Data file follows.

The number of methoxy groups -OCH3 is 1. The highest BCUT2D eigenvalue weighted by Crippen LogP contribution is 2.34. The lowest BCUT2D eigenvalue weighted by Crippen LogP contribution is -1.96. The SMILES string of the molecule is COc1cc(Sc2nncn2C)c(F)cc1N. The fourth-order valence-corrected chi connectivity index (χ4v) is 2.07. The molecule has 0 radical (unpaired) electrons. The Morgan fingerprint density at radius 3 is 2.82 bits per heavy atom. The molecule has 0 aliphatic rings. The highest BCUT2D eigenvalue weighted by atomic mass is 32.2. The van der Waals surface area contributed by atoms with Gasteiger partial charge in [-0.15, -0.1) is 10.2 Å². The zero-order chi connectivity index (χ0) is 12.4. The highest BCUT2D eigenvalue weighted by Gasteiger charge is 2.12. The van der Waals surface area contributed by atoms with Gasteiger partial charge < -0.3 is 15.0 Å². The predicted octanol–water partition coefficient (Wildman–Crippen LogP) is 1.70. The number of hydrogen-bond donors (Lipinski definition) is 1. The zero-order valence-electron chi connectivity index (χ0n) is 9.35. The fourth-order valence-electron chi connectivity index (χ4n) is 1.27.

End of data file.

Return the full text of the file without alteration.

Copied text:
The number of methoxy groups -OCH3 is 1. The highest BCUT2D eigenvalue weighted by Crippen LogP contribution is 2.34. The lowest BCUT2D eigenvalue weighted by Crippen LogP contribution is -1.96. The SMILES string of the molecule is COc1cc(Sc2nncn2C)c(F)cc1N. The fourth-order valence-corrected chi connectivity index (χ4v) is 2.07. The molecule has 0 radical (unpaired) electrons. The Morgan fingerprint density at radius 3 is 2.82 bits per heavy atom. The molecule has 0 aliphatic rings. The highest BCUT2D eigenvalue weighted by atomic mass is 32.2. The van der Waals surface area contributed by atoms with Gasteiger partial charge in [-0.15, -0.1) is 10.2 Å². The zero-order chi connectivity index (χ0) is 12.4. The highest BCUT2D eigenvalue weighted by Gasteiger charge is 2.12. The van der Waals surface area contributed by atoms with Gasteiger partial charge < -0.3 is 15.0 Å². The predicted octanol–water partition coefficient (Wildman–Crippen LogP) is 1.70. The number of hydrogen-bond donors (Lipinski definition) is 1. The zero-order valence-electron chi connectivity index (χ0n) is 9.35. The fourth-order valence-electron chi connectivity index (χ4n) is 1.27.